Congress continues to manage the war effort. Caesar Rodney writes about the Resolution of Congress Recommending that the colonies “(Who have not already done it) to assume Regular Government,” i.e. to create state constitutions.
Journals of the Continental Congress [Edited]
Letters from General Washington, General Schuyler, and from Daniel Robertson, were laid before Congress, read, and referred to a committee of three: William Livingston, Thomas Jefferson, and John Adams.
The petition of Dr. Benjamin Church was settled.
Rhode Island chose two delegates–Stephen Hopkins and William Ellery–to Congress.
The committee, to whom the letter from General Washington of the 5th, and the letter from Captain Delaplace of the 2d, &c. were referred, brought in their report, which was taken into consideration and resolved.
Resolved, That the Secret Committee be directed to deliver to Colonel Jacob Ford, Junior three tons of salt petre, to be by him manufactured into gun powder for the use of the United Colonies, on the same terms as others have agreed to manufacture it.
That the said committee be directed to 1) sell to Joseph Ellis, 400 lb. of powder, and a quantity of iron ball, sufficient for 900 lb. of powder, for the defense of New Jersey and 2) deliver to Colonel Bird, 200 lb. of powder, to prove the cannon he has made for the United Colonies.
That the committee appointed to contract for the making cannon, be directed to employ proper persons to attend and see that the cannon works.
Resolved, That eight battalions be fully operative in the eastern department.
A letter from General Lee of the 7th, and sundry papers, was laid before Congress, read, and referred to the committee to whom a former letter of Lee, was referred.
Resolved, That Martin Strobach be discharged from the marines in order to apply for a lieutenancy in the Pennsylvania artillery company.
Congress considered the report of the committee on the eastern department, the resolves from the officers, and a petition from the committee of privates of the military association of the city and liberties of Philadelphia.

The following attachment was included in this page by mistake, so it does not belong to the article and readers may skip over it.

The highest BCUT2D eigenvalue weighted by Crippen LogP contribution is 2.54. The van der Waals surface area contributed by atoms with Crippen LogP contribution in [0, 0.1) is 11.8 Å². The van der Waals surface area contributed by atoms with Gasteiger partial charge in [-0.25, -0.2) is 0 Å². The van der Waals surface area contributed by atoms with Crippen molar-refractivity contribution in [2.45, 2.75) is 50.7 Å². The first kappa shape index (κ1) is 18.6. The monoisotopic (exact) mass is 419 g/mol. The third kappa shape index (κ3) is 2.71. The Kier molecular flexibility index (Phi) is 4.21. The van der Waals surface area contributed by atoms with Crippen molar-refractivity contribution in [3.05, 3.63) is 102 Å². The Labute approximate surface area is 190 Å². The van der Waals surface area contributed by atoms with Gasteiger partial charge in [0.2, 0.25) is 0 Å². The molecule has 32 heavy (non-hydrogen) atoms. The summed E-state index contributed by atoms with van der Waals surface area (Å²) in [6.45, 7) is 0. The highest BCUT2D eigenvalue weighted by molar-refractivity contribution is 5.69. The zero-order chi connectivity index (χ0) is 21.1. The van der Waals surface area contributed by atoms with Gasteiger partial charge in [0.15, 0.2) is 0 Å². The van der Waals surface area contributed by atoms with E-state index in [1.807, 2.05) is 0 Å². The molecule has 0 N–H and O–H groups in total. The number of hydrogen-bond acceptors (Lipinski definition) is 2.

Resolved, That an additional Major General and Brigadier General be appointed in the continental army.
Resolved, That General Washington be directed to order a major general forthwith to take the command in the eastern department, and also that he order a brigadier general on that service. Resolved, That the election of the major general and brigadier general be postponed till tomorrow.
Resolved, That this Congress will, tomorrow, resolve itself into a committee of the whole, to take into their farther consideration the resolves of the officers and the petition from the committee of privates of the military association of the city and liberties of Philadelphia.
The Congress took into consideration the report of the committee, to whom the letter from the committee of safety of New Hampshire, and other papers from that colony, were referred. Resolved, That one battalion be raised in New Hampshire for the service of the United Colonies.
Resolved, That the Secret Committee be directed to send to General Washington, the muskets that are at Newport.
Adjourned to 10 o’Clock tomorrow,
Caesar Rodney to John Haslet
You will find published in the next paper of tomorrow a Matter of such importance as ought and No doubt will, Command Your serious Attention. It is no less than a Resolution of Congress Recommending it to the Assemblies or Conventions of all those Colonies (Who have not already done it) to assume Regular Government, that the several Colonies may be Competent to the opposition now making, and which may tend to the good Order and well being of the people. In Short, the Absurdity of a Governor and Magistrate holding their Authority under our principal Enemy must be Evident to everyone….
It is impossible to tell how long the War may last; And no prudent man would choose to Trust himself long, without the Security of a regular Established Government….
The Continuing to Swear Allegiance to the power that is Cutting our throats, and attesting Jurors to keep the Secrets and try offenders against the peace of our Sovereign Lord the King, &c is Certainly absurd.
Edited with commentary by Gordon Lloyd.